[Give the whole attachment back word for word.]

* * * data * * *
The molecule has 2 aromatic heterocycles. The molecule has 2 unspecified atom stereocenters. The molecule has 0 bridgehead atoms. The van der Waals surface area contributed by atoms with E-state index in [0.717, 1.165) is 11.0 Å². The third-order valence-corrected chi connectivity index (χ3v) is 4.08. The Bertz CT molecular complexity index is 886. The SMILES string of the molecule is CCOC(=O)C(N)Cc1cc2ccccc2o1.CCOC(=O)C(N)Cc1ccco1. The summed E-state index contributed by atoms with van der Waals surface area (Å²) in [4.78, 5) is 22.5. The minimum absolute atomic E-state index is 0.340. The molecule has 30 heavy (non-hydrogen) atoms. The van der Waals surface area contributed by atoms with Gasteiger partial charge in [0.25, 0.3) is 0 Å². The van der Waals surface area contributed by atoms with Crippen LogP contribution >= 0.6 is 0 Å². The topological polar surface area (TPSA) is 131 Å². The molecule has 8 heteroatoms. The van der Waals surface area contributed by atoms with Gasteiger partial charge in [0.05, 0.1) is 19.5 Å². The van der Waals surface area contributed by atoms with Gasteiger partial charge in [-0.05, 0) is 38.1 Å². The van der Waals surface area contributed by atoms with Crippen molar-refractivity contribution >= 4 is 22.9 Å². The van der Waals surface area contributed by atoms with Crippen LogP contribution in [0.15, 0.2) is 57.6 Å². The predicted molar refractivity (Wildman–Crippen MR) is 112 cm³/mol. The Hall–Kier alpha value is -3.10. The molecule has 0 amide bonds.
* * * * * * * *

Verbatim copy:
The molecule has 2 aromatic heterocycles. The molecule has 2 unspecified atom stereocenters. The molecule has 0 bridgehead atoms. The van der Waals surface area contributed by atoms with E-state index in [0.717, 1.165) is 11.0 Å². The third-order valence-corrected chi connectivity index (χ3v) is 4.08. The Bertz CT molecular complexity index is 886. The SMILES string of the molecule is CCOC(=O)C(N)Cc1cc2ccccc2o1.CCOC(=O)C(N)Cc1ccco1. The summed E-state index contributed by atoms with van der Waals surface area (Å²) in [4.78, 5) is 22.5. The minimum absolute atomic E-state index is 0.340. The molecule has 30 heavy (non-hydrogen) atoms. The van der Waals surface area contributed by atoms with Gasteiger partial charge in [0.25, 0.3) is 0 Å². The van der Waals surface area contributed by atoms with Crippen LogP contribution >= 0.6 is 0 Å². The topological polar surface area (TPSA) is 131 Å². The molecule has 8 heteroatoms. The van der Waals surface area contributed by atoms with Gasteiger partial charge in [0.05, 0.1) is 19.5 Å². The van der Waals surface area contributed by atoms with Gasteiger partial charge in [-0.05, 0) is 38.1 Å². The van der Waals surface area contributed by atoms with Crippen molar-refractivity contribution >= 4 is 22.9 Å². The van der Waals surface area contributed by atoms with Crippen LogP contribution in [0.15, 0.2) is 57.6 Å². The predicted molar refractivity (Wildman–Crippen MR) is 112 cm³/mol. The Hall–Kier alpha value is -3.10. The molecule has 0 amide bonds.